Ethereum, the second-most popular cryptocurrency in the world, hit a fresh all-time high this week. Ether is now up a whopping 670% over the past 12 months. Compare that to Bitcoin’s 260% over the same period and you can see why some investors are tempted to add this alt-coin to their portfolio.
For crypto newbies, understanding the differences between these two digital assets is crucial. Here’s an overview of the two leading cryptocurrencies and their potential for the near future.
Bitcoin, the world’s first cryptocurrency, is also the most popular and valuable today. At the moment, the collective value of all the BTC in the world is roughly $600 billion. There’s also over 100 million individual owners of Bitcoin, according to some recent estimates.
Ethereum, by comparison, is smaller. It’s market capitalization is $162 million, while there are only 635k active addresses on the network.
However, this isn’t an apples-to-apples comparison. Ethereum wasn’t designed and isn’t used for the same purposes as Bitcoin. While the original cryptocurrency was created as a store of value and means of exchange, Ethereum is a platform for the creation of decentralized applications (DApps), with Ether as the currency that fuels this ecosystem.
While there are several differences between the two networks, the most obvious one is supply. Bitcoin’s supply is limited to 21 million, while Ethereum currently doesn’t have an issuance limit, or a defined monetary policy for Ether. Ether’s unlimited supply supports its infinite potential uses in the future, while Bitcoin’s hard cap locks it in as a store of value.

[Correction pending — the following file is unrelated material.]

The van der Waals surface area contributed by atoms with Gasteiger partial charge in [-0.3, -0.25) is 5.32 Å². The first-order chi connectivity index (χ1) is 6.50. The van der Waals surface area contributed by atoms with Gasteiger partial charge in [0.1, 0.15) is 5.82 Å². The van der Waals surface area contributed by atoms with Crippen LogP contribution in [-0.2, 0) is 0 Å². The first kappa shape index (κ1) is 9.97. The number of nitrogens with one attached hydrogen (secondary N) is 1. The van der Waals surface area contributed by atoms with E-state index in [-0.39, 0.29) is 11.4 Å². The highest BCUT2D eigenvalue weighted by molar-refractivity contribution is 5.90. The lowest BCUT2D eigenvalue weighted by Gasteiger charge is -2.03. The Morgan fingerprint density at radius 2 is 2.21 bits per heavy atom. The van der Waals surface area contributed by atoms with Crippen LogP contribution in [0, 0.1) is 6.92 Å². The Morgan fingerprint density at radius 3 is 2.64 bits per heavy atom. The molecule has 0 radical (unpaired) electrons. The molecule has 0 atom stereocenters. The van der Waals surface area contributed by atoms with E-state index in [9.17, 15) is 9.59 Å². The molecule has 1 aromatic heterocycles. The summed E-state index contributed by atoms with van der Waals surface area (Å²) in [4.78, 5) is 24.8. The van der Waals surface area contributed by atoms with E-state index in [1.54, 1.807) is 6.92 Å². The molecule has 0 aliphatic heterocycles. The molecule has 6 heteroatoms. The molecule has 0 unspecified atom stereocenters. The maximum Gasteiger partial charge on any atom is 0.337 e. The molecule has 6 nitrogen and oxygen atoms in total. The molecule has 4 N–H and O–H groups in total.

To put it another way, Bitcoin is digital gold while Ether is digital copper. Bitcoin’s purpose is to serve as the most convenient and independent store of value. Meanwhile, Ethereum’s network is built on decentralizing the financial and digital technology system.
Because of these fundamental differences in the underlying design, Bitcoin and Ethereum do not compete with each other, and should be in fact viewed as complementary networks. Bitcoin is seeking to disrupt gold (a market worth $7.3 trillion) while Ethereum is trying to disrupt the financial services sector (worth $22.3 trillion).
Recent applications allow users on the Ethereum blockchain to trade BTC derivatives, or even earn interest on their BTC holdings. This adds a new layer of value to both blockchains.
There’s plenty of space for both digital currencies to grow in value. However, Bitcoin has become more mainstream and, in general, is more accessible to mainstream users.
Bitcoin has also gained a foothold in mainstream financial markets, especially recently. Family offices, hedge funds and institutional buyers are becoming much more likely to add Bitcoin to their portfolio. And there are now Bitcoin miners and cryptocurrency investment funds that are publicly listed on major stock exchanges. Argo Blockchain, for instance, is publicly listed on the London Stock Exchange and is available as an OTC trade in the U.S. This access to capital in robust and regulated economies allows companies like Argo to fuel expansion, and add Bitcoin mining capacity with greater ease.
Bitcoin and Ethereum were designed to serve vastly different objectives. While one is considered “digital gold,” the other is comparable to “digital copper.” The two networks are separate but symbiotic in nature.
BTC’s prominence as a store of value is further enhanced by the fact that BTC holders can lend, borrow or earn interest on their BTC holdings via the Ethereum blockchain. This overlap in utility magnifies the value of both blockchains.